24 April, 1999


Well, we didn't catch the vent last night...the team worked through to breakfast, then winched up the ZAPS sled and called it a day (or night!). OFOS was being deployed as we went to breakfast. To some, a 7:30 breakfast might send shudders down the spine (not a teacher, though!), but to us, breakfast is becoming a point of light in the long night - "2 hours to breakfast!. . . 45 minutes to breakfast!" At the same time, breakfast imposed a time barrier, a time when the day team would be coming on, needing their time on the winches and to make their own navigational requests, thus we also saw breakfast as a limit "I think we can squeeze two more casts in before breakfast . . ."

During the down time, when the ZAPS sled is in the baltic room (kind of like its hanger - it has a huge hydraulic door and extendable boom/winch to lift the sled and hoist it out the door to lower it over the side), the engineers use this time to process any samples that may have been taken and ensure the sled is ready to go for the next run. They can also use this time to evaluate the data stream and evaluate their algorithms for converting the digital voltage signals into useful numbers on a computer screen.

I went to bed at 10:30 AM and got back up at 2:30 PM - there was a slide show by the European scientists to summarize the initial findings of their photographic survey of the ridges. Their feelings were that it was pretty inconclusive, with the most encouraging news being the discolorations that might indicate hydrothermal precipitates.

After the slide show, I worked on the journal some and did some ping editing before and after dinner. At 9 PM, the ZAPS sled was back in the water, so I moved back to the dry lab to be near the action.

I took a break and decided to stand out on the deck space below the helo pad (a landing pad for helicopters). While there I realized that for all of the effort, sounds and motions, I feel like I'm on a spacecraft - the engines are always running - a low background rumbling - you have to suit up to go outdoors, you exit through what is essentially an airlock, and the ship’s bow and aft thrusters are slaved to the GPS (global positioning system) - they blast loudly, thrusting great jets of water to the port or starboard in order to keep us within a 10th of a minute or so to a coordinate punched into a computer. It really sounds like rockets kicking in as the ship is thrust back and forth to its required position. We are totally self-contained - - making our own water and electricity and carrying our own food and fuel. Though the NBP is rated for 75-day cruises, it seems like we could sit here on station for a year without need of port, taking samples...

I'm going to introduce to you Dr. Cara Wilson today. I do so here because since we've begun generating data with the ZAPS sled, she has been endlessly crunching numbers and churning out meaningful graphs of the various seawater properties being measured, which means she is one busy person right now! Dr. Wilson rejoins the team from the InterRidge Office at the Universite Pierre et Marie Curie in Paris, France (she has worked previously with the team as a graduate student at OSU). InterRidge is an international organization devoted to developing and coordinating international research on ridge projects, parcticularly where international cooperation is essential, like the Arctic or Indian ocean ridges, which are difficult to study for logistical reasons. Dr. Wilson obtained her Bachelor's in Oceanic Sciences from the University of Michigan and then worked for Brookhaven National Laboratory in Long Island, NY before going on to OSU for her doctoral work in Oceanography. She became interested in marine science because of its inherent interdisciplinary nature and the global perspective offered by oceanography.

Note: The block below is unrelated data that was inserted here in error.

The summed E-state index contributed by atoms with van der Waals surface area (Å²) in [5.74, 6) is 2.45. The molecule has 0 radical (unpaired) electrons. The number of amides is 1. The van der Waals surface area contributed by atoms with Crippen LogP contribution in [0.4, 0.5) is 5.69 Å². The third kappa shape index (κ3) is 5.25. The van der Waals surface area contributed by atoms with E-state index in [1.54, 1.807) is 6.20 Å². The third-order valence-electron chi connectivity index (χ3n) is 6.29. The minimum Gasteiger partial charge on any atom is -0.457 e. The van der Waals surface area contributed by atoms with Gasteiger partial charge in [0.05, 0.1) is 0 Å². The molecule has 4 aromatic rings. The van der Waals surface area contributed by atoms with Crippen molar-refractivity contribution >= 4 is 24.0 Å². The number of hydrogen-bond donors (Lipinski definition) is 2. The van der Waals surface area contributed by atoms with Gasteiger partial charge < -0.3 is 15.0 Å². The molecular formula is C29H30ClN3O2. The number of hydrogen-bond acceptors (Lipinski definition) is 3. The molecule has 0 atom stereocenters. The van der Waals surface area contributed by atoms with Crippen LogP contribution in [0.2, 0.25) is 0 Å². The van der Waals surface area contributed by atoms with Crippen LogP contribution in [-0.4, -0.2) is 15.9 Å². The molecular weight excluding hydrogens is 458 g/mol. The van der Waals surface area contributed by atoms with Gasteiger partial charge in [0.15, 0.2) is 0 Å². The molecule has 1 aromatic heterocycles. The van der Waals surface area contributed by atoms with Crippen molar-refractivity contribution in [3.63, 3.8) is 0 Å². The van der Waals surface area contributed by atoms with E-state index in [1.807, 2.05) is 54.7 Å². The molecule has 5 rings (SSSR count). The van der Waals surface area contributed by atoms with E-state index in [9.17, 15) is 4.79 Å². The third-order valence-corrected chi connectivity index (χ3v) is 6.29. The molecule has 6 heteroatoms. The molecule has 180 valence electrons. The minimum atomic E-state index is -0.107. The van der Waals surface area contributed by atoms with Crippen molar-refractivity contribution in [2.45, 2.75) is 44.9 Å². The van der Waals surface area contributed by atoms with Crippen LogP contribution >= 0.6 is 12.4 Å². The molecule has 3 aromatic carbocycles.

We continued on through the night, searching at a set height from the bottom, towing the ZAPS sled horizontally across a grid (as opposed to the vertical sampling we did the previous night, measuring from the surface to 10 m off the bottom, a 1300 - 1400 m distance up and down).

I'll write more tomorrow, to tell you how it ended,



Weather report for today (4/24/99):



Q: How did you like the weather in Punta Arenas? Do you like the cold very much? The cold in Minnesota is easy to get used to but the hard thing about it is some times hard to get used to when it is at night and you are in bed and then there is a sudden cold that comes over you and you are saying i wish it was summer and then when summer comes around you say I wish it was winter. Minnesota is a very nice place to live if you like the alternating weather and all the cold then the warm. But the best thing about it is it is very nice place to relax.

A: Linda:

I loved the weather at Punta Arenas. It's different and new, incredibly interesting. I don't think I'd like the cold all the time, all year round, but a little while is not bad, especially because when you go to Antarctica on a US mission, you must pass through NSF (National Science Foundation) who contracts an organization called ASA (Antarctica Support Associates) who contracts a Chilean agent (AGUNSA) who equips us with extreme cold weather gear (ECW). And wow, these clothes make it quite bearable. I've sat out on the stern of the ship in sub-zero temperatures with 10-15 knot wind blowing to write my journal and not had a problem...Yes, I love alternating things, whether it be weather or dessert!

Dr. Cara Wilson on the bow of the RV/IB Nathaniel B. Palmer.

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